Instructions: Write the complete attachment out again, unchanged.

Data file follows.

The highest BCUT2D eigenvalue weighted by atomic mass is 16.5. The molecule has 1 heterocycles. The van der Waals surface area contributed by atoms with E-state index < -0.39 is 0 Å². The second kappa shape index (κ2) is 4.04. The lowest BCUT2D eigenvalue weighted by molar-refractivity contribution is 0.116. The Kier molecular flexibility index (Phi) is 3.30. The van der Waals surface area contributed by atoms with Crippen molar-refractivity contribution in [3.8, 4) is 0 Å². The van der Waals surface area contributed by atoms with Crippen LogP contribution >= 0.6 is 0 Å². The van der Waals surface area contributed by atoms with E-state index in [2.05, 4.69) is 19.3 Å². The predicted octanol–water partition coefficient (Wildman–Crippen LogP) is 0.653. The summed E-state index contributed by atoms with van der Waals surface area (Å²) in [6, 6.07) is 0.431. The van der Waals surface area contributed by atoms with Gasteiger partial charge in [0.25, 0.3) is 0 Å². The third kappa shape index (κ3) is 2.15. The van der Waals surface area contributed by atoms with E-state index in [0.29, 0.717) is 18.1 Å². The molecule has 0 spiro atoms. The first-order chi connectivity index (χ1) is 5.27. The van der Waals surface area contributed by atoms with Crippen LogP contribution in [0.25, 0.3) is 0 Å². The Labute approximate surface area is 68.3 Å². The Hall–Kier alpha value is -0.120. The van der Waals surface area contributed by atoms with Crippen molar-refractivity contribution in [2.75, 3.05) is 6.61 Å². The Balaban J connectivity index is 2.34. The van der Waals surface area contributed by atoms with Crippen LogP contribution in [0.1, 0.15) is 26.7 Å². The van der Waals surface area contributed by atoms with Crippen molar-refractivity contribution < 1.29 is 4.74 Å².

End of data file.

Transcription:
The highest BCUT2D eigenvalue weighted by atomic mass is 16.5. The molecule has 1 heterocycles. The van der Waals surface area contributed by atoms with E-state index < -0.39 is 0 Å². The second kappa shape index (κ2) is 4.04. The lowest BCUT2D eigenvalue weighted by molar-refractivity contribution is 0.116. The Kier molecular flexibility index (Phi) is 3.30. The van der Waals surface area contributed by atoms with Crippen molar-refractivity contribution in [3.8, 4) is 0 Å². The van der Waals surface area contributed by atoms with Crippen LogP contribution >= 0.6 is 0 Å². The van der Waals surface area contributed by atoms with E-state index in [2.05, 4.69) is 19.3 Å². The predicted octanol–water partition coefficient (Wildman–Crippen LogP) is 0.653. The summed E-state index contributed by atoms with van der Waals surface area (Å²) in [6, 6.07) is 0.431. The van der Waals surface area contributed by atoms with Gasteiger partial charge in [0.25, 0.3) is 0 Å². The third kappa shape index (κ3) is 2.15. The van der Waals surface area contributed by atoms with E-state index in [0.29, 0.717) is 18.1 Å². The molecule has 0 spiro atoms. The first-order chi connectivity index (χ1) is 5.27. The van der Waals surface area contributed by atoms with Crippen LogP contribution in [0.25, 0.3) is 0 Å². The Labute approximate surface area is 68.3 Å². The Hall–Kier alpha value is -0.120. The van der Waals surface area contributed by atoms with Crippen molar-refractivity contribution in [2.75, 3.05) is 6.61 Å². The Balaban J connectivity index is 2.34. The van der Waals surface area contributed by atoms with Crippen LogP contribution in [0.1, 0.15) is 26.7 Å². The van der Waals surface area contributed by atoms with Crippen molar-refractivity contribution < 1.29 is 4.74 Å².